Paris, 1482. Today is the festival of the fools, taking place like each year in the square outside Cathedral Notre Dame. Among jugglers and other entertainers, Esmeralda, a sensuous gypsy, performs a bewitching dance in front of delighted spectators. From up in a tower of the cathedral, Frollo, an alchemist, gazes at her lustfully. Later in the night, Frollo orders Quasimodo, the deformed bell ringer and his faithful servant, to kidnap Esmeralda. But when the ugly freak comes close to her is touched by the young woman's beauty... Written by
The original French-language version contains two scenes cut from the English-language version. In the first, after the stabbing of Phoebus, we see Pierre Gringoire, surrounded by his friends from the Cour des Miracles, worrying about Esméralda's disappearance. In the second, after Esméralda's rescue, we see Claude, back at the scene of the crime at La Falourdel's, breaking down on the floor, and talking about guilt and the state of his soul. This then leads into his return to the cathedral. See more »
Non -French users may find it hard to believe it,but Jean Delannoy is despised by almost everybody in his native country.The NOuvelle Vague clique,on H.M. JL GOdard's service ,was always putting him down.That was (and is) certainly unfair cause Delannoy made two great "Maigret" and some of his works "la Symphonie Pastorale " Dieu A Besoin des Hommes" or "les Amitiés Particulières" are certainly worth a watch.His "secret de Mayerling" which is hard to find is certainly interesting too.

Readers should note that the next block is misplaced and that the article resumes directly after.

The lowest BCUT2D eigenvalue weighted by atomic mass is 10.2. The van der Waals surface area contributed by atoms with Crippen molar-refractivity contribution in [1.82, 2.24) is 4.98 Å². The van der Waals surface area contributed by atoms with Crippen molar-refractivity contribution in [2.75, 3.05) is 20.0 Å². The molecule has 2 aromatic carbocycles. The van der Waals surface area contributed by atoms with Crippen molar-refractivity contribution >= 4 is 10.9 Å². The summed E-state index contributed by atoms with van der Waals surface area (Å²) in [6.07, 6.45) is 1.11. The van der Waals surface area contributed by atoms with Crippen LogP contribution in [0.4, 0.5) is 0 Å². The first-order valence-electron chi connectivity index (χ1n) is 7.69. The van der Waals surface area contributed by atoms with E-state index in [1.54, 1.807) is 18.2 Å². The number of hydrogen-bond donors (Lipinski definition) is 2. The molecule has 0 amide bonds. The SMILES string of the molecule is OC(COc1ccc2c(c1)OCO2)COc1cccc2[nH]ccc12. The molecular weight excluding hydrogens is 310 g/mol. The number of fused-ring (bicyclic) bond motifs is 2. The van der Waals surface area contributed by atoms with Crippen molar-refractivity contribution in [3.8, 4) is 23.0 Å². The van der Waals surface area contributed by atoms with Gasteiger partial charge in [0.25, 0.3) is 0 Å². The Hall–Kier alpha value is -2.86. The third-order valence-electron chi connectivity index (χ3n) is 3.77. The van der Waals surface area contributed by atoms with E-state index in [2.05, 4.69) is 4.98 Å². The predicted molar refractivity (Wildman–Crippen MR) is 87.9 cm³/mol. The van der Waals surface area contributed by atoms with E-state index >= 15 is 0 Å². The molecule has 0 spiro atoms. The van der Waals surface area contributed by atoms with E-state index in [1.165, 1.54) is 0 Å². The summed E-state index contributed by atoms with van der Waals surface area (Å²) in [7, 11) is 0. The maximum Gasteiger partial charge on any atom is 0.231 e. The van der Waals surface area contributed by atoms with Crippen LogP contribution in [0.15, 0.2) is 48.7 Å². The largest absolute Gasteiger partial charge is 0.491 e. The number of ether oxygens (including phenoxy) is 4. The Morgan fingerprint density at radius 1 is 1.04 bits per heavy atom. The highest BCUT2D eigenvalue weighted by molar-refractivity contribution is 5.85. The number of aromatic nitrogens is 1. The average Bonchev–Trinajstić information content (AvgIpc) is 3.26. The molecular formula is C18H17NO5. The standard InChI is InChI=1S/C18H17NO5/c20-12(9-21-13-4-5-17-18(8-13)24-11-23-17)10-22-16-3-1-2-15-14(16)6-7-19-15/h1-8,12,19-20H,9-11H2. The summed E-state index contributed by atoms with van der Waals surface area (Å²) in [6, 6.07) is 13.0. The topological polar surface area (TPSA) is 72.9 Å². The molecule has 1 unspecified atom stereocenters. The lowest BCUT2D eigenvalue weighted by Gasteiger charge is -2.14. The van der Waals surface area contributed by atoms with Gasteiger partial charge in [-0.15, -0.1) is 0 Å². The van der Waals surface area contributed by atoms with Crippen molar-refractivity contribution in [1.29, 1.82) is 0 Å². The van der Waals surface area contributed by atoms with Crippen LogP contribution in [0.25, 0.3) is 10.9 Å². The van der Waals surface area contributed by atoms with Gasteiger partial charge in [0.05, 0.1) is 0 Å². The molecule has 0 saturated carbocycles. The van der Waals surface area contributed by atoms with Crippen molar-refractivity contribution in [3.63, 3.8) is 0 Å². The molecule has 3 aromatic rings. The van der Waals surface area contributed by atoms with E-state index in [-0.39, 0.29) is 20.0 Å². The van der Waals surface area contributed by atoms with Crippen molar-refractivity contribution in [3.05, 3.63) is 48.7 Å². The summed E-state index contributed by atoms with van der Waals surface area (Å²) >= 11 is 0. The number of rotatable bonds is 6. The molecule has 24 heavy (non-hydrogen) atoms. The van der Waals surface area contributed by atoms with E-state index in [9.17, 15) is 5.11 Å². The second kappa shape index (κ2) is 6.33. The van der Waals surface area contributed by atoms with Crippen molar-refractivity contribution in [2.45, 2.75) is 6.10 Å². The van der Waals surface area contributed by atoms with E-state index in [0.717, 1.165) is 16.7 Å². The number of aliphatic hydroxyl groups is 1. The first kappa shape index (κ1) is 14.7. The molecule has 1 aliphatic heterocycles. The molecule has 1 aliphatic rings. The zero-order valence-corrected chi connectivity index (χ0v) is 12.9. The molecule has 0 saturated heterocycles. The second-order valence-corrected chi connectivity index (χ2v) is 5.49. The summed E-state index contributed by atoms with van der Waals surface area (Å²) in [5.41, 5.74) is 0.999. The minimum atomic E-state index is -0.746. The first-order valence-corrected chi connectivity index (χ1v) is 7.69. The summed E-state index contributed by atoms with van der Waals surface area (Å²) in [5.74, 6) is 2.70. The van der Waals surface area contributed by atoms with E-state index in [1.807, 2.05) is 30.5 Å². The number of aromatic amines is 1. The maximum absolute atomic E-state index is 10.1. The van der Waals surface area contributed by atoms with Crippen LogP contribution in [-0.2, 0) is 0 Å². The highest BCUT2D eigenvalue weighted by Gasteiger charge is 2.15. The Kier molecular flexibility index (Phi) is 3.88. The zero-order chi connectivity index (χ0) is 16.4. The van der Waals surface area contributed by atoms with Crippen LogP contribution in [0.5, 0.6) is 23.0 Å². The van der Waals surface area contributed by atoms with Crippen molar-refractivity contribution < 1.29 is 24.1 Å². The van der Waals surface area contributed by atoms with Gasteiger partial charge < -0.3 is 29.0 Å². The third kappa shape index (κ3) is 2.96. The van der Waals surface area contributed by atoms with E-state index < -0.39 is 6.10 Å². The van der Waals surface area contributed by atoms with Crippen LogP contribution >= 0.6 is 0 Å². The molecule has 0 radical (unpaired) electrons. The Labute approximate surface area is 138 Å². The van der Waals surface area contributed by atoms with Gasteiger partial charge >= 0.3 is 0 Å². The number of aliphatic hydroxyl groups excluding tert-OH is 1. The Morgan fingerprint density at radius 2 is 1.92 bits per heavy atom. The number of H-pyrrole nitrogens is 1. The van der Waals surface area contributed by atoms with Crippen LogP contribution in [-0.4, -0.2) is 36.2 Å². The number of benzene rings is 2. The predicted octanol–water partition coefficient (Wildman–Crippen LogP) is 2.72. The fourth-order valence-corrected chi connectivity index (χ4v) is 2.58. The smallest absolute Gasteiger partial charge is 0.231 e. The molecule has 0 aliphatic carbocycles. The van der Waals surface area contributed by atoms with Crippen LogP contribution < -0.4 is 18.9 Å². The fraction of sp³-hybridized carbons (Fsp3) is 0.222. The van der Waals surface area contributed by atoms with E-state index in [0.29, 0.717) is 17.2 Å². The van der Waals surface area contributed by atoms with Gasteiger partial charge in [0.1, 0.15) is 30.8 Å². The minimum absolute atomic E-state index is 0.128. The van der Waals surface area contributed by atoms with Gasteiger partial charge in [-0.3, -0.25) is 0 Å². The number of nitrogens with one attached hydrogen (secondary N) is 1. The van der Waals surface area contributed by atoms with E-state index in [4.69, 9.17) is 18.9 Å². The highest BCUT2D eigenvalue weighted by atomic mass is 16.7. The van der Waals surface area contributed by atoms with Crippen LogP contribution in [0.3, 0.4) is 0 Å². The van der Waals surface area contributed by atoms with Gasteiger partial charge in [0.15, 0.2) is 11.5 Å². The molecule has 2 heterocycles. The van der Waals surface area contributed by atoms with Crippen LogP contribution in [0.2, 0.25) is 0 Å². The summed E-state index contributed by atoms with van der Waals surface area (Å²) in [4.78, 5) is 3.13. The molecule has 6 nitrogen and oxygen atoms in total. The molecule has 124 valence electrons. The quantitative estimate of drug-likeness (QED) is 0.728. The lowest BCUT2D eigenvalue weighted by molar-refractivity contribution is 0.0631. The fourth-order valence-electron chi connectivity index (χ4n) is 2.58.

Lit classics were also one of his favorite genres: abetted by Jean Cocteau,he updated "Tristan and Iseut" (as "l'Eternel Retour" ).Later he would transfer Madame de La Fayette 's "La Princesse de Clèves" (1961) with commendable results -the critics slagged it off- Here he tackles "Notre Dame de Paris" ,with a big budget (wide screen , color and an international cast were not so common in 1956 in France).His version is academic ,as would be Le Chanois's -another Bete Noire of the Nouvelle Vague- "les miserables " (1958).It's icily impersonal ,and it's the actors who save the movie from tedium:although too old ,Lollobrigida has beauty,charm,sensuality and even wit going for her;Quinn is a good -but not as outstanding as Charles Laughton-Quasimodo;Robert Hirsh is excellent as Gringoire;On the other hand,Jean Danet is a mediocre Phoebus.
Although inferior to Dieterle's version ,Delannoy's work is more faithful to the novel (the ending notably) but there's a problem concerning Claude Frollo:why has he become a layman?Part of the reason might be found in the director's belief.Jean Delannoy is a true believer: in "Dieu a Besoin des Hommes" he showed spiritual concern.And recently,he released two religious movies in a row " Bernadette" (Soubirous) and "Marie de Nazareth".So maybe ,he changed Hugo's character because it was unbearable to him that a priest should desire a woman.
Alain Cuny,whose portrayal of FRollo is a bit monotonous, had a brilliant career ,from Carné's "Les Visiteurs du Soir" to Fellini's "La Dolce Vita" and "Satyricon".
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